Past the half-empty fruit stalls plagued by rot and fruit flies, merchants who’d opened their poorly supplied carts, a handful of people skittering about their faces heavy with brood and toil, urchins plotting after an apple or two, beggars urging the passers-by for a wee bit of clinking compassion, was a shabby-looking tavern with a half-hinged sign hanging above the door. ‘The Belching Boar’.
“The names keep gettin’ more cloddish,” he remarked pushing the door open as a pungent smell flared up his nostrils. The smell was worse inside – the ‘boar’ did more than just belch. He spied a young boy mopping the corner floor covered in vomit. The interior of the tavern was a single large room with fires burning on either end, the floors hardwood and the walls covered in white plaster. In the middle of the wall farthest from the door was the bar tended by a lone woman, aged and brooding like the rest of the townsfolk but with a stern look and a furrowed forehead. There weren’t many patrons around, a group of men skulking in the corner drinking away whatever sorrows plagued them.
Arhan placed himself at the bar reluctantly having been given the stink eye by the barmaid as soon as she spotted him. She still, however, asked after what he wanted to drink.
“Whatever’s the crappiest,” he shot at it, grinning. As she was pouring him their stinkiest, warmest ale, she was kind enough to point out that the inn next door wasn’t providing overnight lodging for travelers, signaling all too well that he wasn’t wanted. He told her he wasn’t planning on sticking around, but she was hardly convinced. When he told her he was there to help, she burst out laughing.
“What could a washed up brat like ye do fer us?” She said, arching her hip aggressively as she placed her fist on it. He told her he was a snake-charmer, a travelling jester, an ale-tester. She laughed harder at each attempt, less and less derisively. “There ain’t no savin’ this town.” She remarked once the laughter had subsided. She spoke of poverty, apathy, how their latest problem, the thief, was just that… the latest, but when he tried to pry open that topic, she simply poured him some more ale and focused on rearranging the shelves.
Meanwhile, the group of men in the corner had grown livelier once they’d liquored up. They were playing some card game Arhan was unfamiliar with but having expressed genuine interest, hoping the ale hadn’t made them violent just yet, only chatty, they offered to show him the ropes. They were ordinary folk. One said he was a miller, others were farmers, and one said he was a fisherman. One of them, however, said he was nothing. The look in his eyes said the same thing. Arhan noticed some scarred skin below his neck, running down his right arm. He was burned, he concluded, recalling that one of the three women he’d seen in the mansion had looked similar, but it was her face that had been scarred.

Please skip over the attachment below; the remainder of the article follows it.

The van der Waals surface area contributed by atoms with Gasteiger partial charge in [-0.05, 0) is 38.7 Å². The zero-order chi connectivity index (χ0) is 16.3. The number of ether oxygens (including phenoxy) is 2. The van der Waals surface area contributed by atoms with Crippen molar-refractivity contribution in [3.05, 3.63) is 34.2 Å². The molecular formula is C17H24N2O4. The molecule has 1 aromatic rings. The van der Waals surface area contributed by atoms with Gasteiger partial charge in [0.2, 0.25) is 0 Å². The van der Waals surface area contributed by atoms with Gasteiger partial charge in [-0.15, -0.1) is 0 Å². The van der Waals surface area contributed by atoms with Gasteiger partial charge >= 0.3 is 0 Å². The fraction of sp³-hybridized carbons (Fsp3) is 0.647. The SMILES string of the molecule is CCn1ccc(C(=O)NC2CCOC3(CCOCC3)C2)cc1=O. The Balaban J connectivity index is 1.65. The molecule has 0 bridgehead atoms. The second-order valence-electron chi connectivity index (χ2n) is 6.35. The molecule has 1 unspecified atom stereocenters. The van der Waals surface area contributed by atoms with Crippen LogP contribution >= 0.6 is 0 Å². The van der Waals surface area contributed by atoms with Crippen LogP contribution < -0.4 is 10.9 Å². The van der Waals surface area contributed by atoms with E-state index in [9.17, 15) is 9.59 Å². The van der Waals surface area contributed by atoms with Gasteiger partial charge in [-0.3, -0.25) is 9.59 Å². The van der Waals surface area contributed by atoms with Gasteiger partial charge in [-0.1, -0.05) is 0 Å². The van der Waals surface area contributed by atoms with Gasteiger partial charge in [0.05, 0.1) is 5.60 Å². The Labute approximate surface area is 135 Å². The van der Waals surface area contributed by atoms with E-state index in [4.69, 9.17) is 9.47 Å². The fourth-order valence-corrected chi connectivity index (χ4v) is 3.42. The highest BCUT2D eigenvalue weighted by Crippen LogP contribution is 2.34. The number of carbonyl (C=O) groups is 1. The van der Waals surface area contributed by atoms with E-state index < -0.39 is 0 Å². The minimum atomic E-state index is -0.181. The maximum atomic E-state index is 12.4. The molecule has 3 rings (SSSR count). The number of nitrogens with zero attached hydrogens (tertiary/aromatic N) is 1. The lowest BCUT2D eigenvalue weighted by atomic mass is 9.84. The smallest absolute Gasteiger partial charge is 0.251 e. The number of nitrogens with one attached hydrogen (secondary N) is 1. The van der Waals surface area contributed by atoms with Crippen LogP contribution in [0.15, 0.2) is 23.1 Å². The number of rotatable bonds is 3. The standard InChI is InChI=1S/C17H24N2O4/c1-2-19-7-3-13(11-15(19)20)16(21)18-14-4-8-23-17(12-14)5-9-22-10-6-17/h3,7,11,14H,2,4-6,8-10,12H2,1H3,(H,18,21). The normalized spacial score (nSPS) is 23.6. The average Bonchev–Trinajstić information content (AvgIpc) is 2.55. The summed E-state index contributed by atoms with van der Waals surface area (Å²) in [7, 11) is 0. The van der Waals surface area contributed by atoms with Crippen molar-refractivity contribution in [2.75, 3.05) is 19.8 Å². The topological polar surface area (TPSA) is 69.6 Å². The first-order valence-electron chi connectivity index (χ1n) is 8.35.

When Arhan asked him what was keeping his spirits down, the man merely grumbled but the lot around them laughed and told him to cheer up. They mentioned a fire that had burnt down the old town square and marketplace, how the man had barely been pulled out of it having been crazy enough to jump in to save his goods. The man’s scowl deepened and he chugged down on the last of his drink and left their company. Arhan thought he was disapproving of the story but when he wanted to sneak away and ask him himself, he was pulled into another round of the confusing card game, losing three times but earning some complementary ale just for participating. They had told him of the fire, how no one knew how it had started, and that at some point the Knights had strolled into town to investigate, called upon by the Lord, but soon enough, all talk had stopped and people were discouraged from wondering what it could have been. Most of them then agreed that it had to have been accidental. But when Arhan asked if anything else as strange had happened, they went back to beating his ass at cards.
He wanted to continue the fun, but he knew if he had any more, he wouldn’t be able to pass the next day headache-free. So, feeling woozy and definitely a few steps away from wasted, he left the tavern noticing only then that midday had already long passed. Night would come soon.
As the street vendors and shop owners were preparing to close down for the day, Arhan nonchalantly picked after what wasn’t in their line of sight. He’d got some fresh and dried fruits, dried macarel, some stale bread, and a bottle of something questionable he intended to share with his companion and headed for the shed where Cantrill would surely think Arhan had been idling at the tavern all day judging by the smell of alcohol that was wafting after him.
When he entered the shed, he almost tripped over his own feet, but he smiled it away.
"Monster-slayer, ye in?" he exclaimed, "I come bearin' gifts!"